Activated charcoal is not the same type of charcoal you use to sear your summer steaks. Activated charcoal is a fine, porous carbon powder that supposedly binds to toxins in the gut and helps flush them out of your system. In fact, ER rooms have used activated charcoal for years in overdose and other toxicity cases.
There are reasons to be cautious about using activated charcoal on a regular basis. In addition to possibly binding to toxins, it might also bind to beneficial substances like medications and certain nutrients, preventing them from being absorbed by the body. There could also be a risk of constipation with overuse.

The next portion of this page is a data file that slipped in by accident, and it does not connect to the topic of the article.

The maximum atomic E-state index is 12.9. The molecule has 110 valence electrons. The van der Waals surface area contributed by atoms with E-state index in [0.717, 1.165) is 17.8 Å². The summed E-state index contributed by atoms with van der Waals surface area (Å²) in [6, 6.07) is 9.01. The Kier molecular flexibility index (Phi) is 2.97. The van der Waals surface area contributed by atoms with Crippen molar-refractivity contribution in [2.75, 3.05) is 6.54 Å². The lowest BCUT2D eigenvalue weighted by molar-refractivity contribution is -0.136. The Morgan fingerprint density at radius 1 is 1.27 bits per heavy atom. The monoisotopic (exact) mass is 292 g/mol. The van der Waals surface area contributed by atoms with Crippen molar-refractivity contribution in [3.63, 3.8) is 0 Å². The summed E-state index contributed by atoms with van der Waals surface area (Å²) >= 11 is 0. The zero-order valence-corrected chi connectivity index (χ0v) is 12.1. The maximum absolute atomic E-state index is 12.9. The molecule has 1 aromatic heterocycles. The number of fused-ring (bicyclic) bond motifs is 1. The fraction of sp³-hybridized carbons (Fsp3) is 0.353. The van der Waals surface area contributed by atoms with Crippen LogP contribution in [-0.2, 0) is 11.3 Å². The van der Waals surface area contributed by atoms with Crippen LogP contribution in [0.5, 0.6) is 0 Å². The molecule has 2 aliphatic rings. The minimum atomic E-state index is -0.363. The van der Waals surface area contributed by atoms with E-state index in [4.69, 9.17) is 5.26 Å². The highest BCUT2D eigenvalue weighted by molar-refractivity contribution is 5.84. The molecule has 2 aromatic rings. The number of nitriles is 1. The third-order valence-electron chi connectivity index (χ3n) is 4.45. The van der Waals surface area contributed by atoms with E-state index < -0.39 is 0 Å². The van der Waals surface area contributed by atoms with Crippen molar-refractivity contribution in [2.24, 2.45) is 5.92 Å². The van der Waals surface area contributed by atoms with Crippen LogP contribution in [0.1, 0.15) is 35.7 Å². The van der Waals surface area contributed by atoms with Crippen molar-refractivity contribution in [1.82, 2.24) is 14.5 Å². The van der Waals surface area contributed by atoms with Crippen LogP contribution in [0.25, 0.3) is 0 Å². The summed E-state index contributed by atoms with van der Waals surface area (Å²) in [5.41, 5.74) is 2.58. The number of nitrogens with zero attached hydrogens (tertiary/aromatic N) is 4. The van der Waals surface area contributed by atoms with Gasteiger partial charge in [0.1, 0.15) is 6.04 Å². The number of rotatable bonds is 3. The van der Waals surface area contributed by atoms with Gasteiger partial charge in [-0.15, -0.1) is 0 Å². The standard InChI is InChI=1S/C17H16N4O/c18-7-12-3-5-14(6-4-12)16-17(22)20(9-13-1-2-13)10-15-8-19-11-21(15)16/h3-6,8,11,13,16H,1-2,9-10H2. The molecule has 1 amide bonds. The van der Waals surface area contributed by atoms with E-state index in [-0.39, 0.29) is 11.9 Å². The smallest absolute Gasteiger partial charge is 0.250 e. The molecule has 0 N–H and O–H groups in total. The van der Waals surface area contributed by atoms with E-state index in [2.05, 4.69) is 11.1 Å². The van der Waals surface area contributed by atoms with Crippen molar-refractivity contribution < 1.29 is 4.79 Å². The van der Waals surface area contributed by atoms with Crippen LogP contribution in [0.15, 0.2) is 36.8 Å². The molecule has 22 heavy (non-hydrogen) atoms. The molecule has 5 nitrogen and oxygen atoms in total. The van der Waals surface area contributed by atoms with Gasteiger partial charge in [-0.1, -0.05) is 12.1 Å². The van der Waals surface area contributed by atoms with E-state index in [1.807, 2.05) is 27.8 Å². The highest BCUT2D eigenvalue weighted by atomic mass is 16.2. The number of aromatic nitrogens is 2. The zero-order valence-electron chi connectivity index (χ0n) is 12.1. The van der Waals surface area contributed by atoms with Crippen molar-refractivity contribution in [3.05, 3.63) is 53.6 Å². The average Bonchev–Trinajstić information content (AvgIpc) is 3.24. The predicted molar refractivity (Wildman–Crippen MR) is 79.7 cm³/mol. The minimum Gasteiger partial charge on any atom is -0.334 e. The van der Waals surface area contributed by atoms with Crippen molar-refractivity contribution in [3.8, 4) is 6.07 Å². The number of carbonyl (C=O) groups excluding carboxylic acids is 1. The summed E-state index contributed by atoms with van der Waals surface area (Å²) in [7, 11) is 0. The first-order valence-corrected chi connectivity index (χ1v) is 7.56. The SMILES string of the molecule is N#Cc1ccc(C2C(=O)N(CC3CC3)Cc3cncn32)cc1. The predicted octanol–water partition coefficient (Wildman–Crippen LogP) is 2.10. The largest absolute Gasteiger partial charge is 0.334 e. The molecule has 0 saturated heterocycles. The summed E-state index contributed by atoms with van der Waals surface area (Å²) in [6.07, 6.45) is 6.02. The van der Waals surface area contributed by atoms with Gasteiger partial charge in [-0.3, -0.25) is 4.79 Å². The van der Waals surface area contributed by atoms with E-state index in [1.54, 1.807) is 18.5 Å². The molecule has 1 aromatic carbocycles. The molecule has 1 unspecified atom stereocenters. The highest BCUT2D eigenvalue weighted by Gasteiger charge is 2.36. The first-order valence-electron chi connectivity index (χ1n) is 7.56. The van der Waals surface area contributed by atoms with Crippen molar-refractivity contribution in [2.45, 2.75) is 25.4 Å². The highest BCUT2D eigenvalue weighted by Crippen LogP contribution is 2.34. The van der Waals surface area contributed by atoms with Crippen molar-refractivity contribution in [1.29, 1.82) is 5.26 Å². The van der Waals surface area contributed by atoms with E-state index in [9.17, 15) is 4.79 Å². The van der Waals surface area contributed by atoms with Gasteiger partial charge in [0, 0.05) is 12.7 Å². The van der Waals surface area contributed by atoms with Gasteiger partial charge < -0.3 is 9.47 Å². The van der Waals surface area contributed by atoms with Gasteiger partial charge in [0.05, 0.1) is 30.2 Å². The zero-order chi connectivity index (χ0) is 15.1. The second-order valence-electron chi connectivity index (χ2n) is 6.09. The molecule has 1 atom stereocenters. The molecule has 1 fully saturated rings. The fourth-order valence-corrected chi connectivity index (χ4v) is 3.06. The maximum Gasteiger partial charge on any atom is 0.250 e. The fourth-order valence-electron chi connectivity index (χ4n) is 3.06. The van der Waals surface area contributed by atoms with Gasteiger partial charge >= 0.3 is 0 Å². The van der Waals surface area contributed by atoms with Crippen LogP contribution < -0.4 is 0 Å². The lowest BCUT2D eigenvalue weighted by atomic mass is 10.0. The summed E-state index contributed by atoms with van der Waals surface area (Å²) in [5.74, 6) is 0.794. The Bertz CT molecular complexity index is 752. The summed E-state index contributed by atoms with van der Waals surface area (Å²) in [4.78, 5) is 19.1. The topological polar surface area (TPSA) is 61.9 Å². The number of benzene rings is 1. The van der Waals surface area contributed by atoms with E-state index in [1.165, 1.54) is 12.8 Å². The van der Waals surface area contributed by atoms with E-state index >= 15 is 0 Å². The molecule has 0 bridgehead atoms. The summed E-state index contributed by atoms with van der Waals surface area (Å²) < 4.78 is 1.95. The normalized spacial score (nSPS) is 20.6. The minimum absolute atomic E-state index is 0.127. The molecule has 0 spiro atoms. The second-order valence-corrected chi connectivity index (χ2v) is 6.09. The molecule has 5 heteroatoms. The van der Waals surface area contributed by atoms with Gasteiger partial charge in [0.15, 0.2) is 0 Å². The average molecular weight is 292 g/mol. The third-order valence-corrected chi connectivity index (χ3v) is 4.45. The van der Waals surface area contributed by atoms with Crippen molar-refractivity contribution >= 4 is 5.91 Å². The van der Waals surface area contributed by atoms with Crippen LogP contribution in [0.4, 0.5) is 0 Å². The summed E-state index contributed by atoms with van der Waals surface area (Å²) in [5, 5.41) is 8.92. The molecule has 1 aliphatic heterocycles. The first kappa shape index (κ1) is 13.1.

In my FM practice we use it for another reason. There’s a home test you can do with activated charcoal! Its called the Bowel transit test. After you take the charcoal you can see how long your digestive tract transit time is, by observing the color of the stool. Once you see a blackened stool we can chart the time it took to digest. Optimally it should take between 18-24 hours for food to completely move through the digestive tract. A shorter time is associated with diarrhea, bowel irritation, malabsorption and increased peristalsis. A longer transit time is associated with constipation, and increased the likelihood of bowel toxemia, dysbiosis and poor bowel tone (vagal atonia). A longer transit time can also be an indication of low fiber and/or water in the diet and other digestive problems. Just another inexpensive test that can be proven effective in finding solutions to healthcare problems. For more information on this test please contact our Functional Medicinal office at 614-839-1045.